Most of the speculation on a public option in ObamaCare has focused on the Senate. With a 70-seat majority in the House, everyone assumed that Nancy Pelosi could easily deliver on government coverage, especially with the progressives in her caucus threatening to commit hara-kiri if the moderates didn’t play ball. However, Greg Sargent at The Plum Line got a copy of a document from Majority Whip James Clyburn’s office, and it looks as though Pelosi and Clyburn fall short of 200 votes on a “robust public option,” at least at the moment:
The House Dem leadership has conducted its preliminary whip count and has tallied up less than 200 likely Yes votes in support of a health care reform bill with a robust public option, well short of the 218 needed for passage, according to an internal whip count document I’ve obtained.
The document — compiled by the office of House leader James Clyburn — was distributed privately at a meeting between Clyburn and House progressives today where the fate of the public option was the subject of some contentious debate, with liberals demanding that House leaders push harder to win over votes.
How dire has the situation become in the House? This bad:
One House progressive tells me he’s convinced that most of the undecideds, and a number of the No votes, can be won over with the right mix of pressure and incentives — which only the House leadership and the White House can provide.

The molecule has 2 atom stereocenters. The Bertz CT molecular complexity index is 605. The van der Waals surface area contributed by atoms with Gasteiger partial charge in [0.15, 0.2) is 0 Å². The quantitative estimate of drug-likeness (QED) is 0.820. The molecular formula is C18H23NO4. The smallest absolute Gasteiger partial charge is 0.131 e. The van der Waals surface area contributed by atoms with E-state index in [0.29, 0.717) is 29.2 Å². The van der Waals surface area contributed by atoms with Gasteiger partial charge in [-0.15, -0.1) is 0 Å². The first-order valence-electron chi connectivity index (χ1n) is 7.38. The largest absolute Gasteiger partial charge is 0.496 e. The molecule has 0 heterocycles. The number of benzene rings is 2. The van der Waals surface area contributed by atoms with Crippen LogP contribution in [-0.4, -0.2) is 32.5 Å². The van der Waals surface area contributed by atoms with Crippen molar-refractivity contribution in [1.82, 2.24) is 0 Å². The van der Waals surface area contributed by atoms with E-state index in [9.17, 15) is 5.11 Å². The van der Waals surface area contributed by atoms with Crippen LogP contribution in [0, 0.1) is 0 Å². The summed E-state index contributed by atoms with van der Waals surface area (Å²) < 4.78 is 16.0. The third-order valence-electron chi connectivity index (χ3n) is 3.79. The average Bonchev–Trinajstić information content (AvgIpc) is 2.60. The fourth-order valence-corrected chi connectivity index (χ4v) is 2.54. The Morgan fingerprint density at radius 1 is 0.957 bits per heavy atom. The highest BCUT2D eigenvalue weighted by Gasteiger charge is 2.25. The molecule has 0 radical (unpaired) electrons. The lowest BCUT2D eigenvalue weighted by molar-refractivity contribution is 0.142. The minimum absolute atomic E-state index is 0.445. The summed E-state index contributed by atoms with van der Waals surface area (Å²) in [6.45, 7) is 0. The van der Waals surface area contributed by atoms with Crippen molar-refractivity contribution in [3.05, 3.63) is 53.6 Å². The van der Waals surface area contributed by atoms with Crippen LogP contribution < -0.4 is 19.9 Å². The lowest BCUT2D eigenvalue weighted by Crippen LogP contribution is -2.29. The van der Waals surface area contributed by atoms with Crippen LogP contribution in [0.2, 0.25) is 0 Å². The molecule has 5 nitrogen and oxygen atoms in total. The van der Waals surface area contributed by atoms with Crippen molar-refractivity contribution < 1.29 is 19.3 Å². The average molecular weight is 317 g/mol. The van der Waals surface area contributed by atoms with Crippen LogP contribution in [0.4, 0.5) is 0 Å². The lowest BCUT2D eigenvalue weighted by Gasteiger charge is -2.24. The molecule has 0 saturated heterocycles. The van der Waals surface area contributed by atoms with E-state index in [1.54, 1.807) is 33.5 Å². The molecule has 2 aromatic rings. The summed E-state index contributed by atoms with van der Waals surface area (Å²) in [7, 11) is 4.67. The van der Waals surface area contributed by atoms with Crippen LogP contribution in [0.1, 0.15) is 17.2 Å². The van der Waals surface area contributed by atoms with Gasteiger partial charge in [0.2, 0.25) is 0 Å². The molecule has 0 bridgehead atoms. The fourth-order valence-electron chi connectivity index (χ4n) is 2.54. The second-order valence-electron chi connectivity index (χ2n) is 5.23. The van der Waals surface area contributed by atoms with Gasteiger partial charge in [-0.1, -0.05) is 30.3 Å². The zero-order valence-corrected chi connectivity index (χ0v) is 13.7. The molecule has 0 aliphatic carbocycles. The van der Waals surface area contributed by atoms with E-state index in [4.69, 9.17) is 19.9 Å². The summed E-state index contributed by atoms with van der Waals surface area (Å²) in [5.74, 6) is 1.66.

“Only leadership and the White House can get this done,” this progressive says. The time would appear to be now…
In all fairness, Pelosi has provided a surfeit of leadership, bordering on the dictatorial, on the public option. Other than tossing wads of cash onto the House floor and excluding No voters from grabbing it, there doesn’t seem to be much more she could do. That leaves the White House, which has provided no leadership whatsoever to this point — and most people would be hard-pressed to state for certain whether Obama wants a public option or not.
Obama has tried very hard to eat his cake and have it, too, on this question. All summer long, the White House staff has indicated that Obama would accept a bill without a public option, while Obama publicly gave support for it, but only in generalities and never in specifics. Two months ago, the administration threatened to release its own version of ObamaCare in order to get past the impasse on Capitol Hill, but that plan has yet to materialize. Obama knows that the public option has become unpopular and he wants to avoid linking it to himself, preferring to have Pelosi and Harry Reid tarred with its brush rather than himself. That may be many things, but leadership it is not.
If the House can’t pass a public option, then Reid’s off the hook. One has to wonder whether he may not secretly root for that outcome so that he can then take Joe Lieberman’s advice and start a more incremental approach instead.